so if all the persons had been black would all of your "death penalty recommendations" still be the same....hmmm. The death penalty for anyone would not bring any of the persons back.. will it really bring solace to know that someone was killed bc they took life? if you think its wrong to kill then why support the death penalty?

  • garnerCanesFan Apr 21, 2010

    Let's see....Life in prison. So if we assume he will live another 50 years, thats $1.5 million in taxpayer money. I am not going to even try to think of the juries reasoning for this outcome.
    I just hope one bright sunny afternoon on of the victims family members bumps into one of the jury members and they have to try to explain how they felt this P. O. S should live.

  • luvbailey Apr 21, 2010

    twc, we need laws in order to live with each other; God gave us the 10 Commandments not only to know how to live in a relationship with Him, but how to live in relationships with each other.

    No, I am absolutely NOT saying that God did this. A risk in making a post like I did is that someone will immediately jump to the conclusion that you jumped to. What I AM saying is that I believe that God allows good to flow from evil. I do not know why God has spared Cooper's life at this time. Perhaps He has a greater purpose for Cooper; then again perhaps not. I have seen MANY incidences of evil being turned into good. In my own personal case, I was a victim of an armed robbery during which I was certain I was going to be killed. In the months after I learned how destructive anger, hate and revenge could be for me. After that God drew me closer than ever to Him. And I learned how much MORE powerful forgiveness is than anger and hate.

  • disgruntled Apr 21, 2010

    Does this life sentence mean 80 years too?.. Wonder what happened to the other murders that completed their "Life in Prison" terms?

  • twc Apr 21, 2010

    luvbailey, elaborate!

    And explain why we need laws if what you say is true. What you are saying, in effect, is that God did it.

  • luvbailey Apr 21, 2010

    danielle, you make some good points but my belief is that God always has a plan at work, and that God can create good from evil. Were these men "predestined" by God to die at the hands of this man? Or was it just Cooper's "free will" to take their lives? I'll be the first to say that I don't begin to know all the answers here, if there are answers to these questions. But what I do know with complete certainty is that God allows good to come from evil. If you or anyone else wants me to elaborate, I will be pleased to do so.

  • twc Apr 21, 2010

    luvbailey, have you ever wondered why God gave us the right to decide?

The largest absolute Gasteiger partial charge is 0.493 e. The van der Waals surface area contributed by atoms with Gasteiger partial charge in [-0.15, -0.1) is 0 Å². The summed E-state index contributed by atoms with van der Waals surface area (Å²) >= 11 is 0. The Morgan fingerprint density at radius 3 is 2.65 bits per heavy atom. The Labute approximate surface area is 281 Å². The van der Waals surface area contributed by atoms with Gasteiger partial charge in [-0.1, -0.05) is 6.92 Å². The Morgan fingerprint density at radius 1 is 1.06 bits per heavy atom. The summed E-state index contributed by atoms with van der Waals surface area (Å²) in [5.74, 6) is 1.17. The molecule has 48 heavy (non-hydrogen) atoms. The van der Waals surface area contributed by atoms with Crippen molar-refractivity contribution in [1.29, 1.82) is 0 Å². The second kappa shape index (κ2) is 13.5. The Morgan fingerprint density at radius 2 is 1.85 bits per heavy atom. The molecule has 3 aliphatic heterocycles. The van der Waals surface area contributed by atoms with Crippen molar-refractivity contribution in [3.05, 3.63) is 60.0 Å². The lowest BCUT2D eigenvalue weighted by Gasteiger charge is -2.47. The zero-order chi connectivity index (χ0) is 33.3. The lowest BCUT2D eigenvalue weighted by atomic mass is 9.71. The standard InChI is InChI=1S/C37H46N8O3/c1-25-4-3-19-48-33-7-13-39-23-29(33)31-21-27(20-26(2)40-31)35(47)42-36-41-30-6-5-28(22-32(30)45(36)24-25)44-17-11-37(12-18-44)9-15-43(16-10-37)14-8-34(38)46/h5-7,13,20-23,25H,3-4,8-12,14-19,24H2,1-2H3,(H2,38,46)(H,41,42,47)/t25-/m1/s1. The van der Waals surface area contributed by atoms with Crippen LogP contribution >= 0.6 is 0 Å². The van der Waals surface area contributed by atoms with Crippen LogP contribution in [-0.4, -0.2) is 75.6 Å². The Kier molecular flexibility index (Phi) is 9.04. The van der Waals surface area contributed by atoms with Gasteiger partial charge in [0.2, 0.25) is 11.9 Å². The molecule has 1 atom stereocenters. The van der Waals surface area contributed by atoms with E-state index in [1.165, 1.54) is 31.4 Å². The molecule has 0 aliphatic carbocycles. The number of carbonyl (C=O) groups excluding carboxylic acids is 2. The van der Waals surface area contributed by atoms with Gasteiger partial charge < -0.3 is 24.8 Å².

And why the devil only gets one vote out of 12?

  • danielle3018 Apr 21, 2010

    well thats funny bc god didnt choose when these victims died a d bag decided to take those innocent ppl lives god has nothing to do with it it was cooper who decided to murder innocent ppl if he wasnt a psycho path these families would still have there loved ones... it wasnt there time bc "god wanted them" it was a psycho path on a killing spree that killed innocent ppl god has nothing to do with it

  • yachtman Apr 21, 2010

    "Yachtman.... I don't care what he said. Its within his rights to say it."

    ==SilverWolf - What he (silverspoon) said is that the victims' families should find the jurors in this case and kill them. Would you be OK with it if I disliked something you said or did, and then went online and started encouraging specific individuals (one of the victims family members is on this blog by the way) to find you and kill you??

    Look SilverWolf, I suspect you and I agree on this subject far more than we disagree, but even for a libertarian kind of guy like me, there are limits to what a person can legally say online. Even beyond that, the question remains - Is it an appropriate, intelligent, or advisable thing to say even if it is legal to go online and encourage yet another illegal killing???

    Bartman - Your comment is too ignorant to warrant any further response. Report that (or do I have the right of free speech here as long as I don't threaten anyone).

  • luvbailey Apr 21, 2010

    I used to feel like the rest of ya'll - get a rope, fry 'em, etc. I've had a change of heart and am just about ready to publicly declare my opposition to the death penalty, which will shock and disapppoint my conservative friends. I am basically a conservative, but in this area i go the other way. It is a moral question to me. If it is wrong to take life at the beginning (abortion) then it is wrong to take life at the end (death penalty). IMHO it is up to God to decide when this man dies. I know the arguement: an unborn child is completely innocent while this evil man is completely guilty. Still I think it is up to God to decide when his life ends. I will probably need a couple of other posts to complete my thoughts.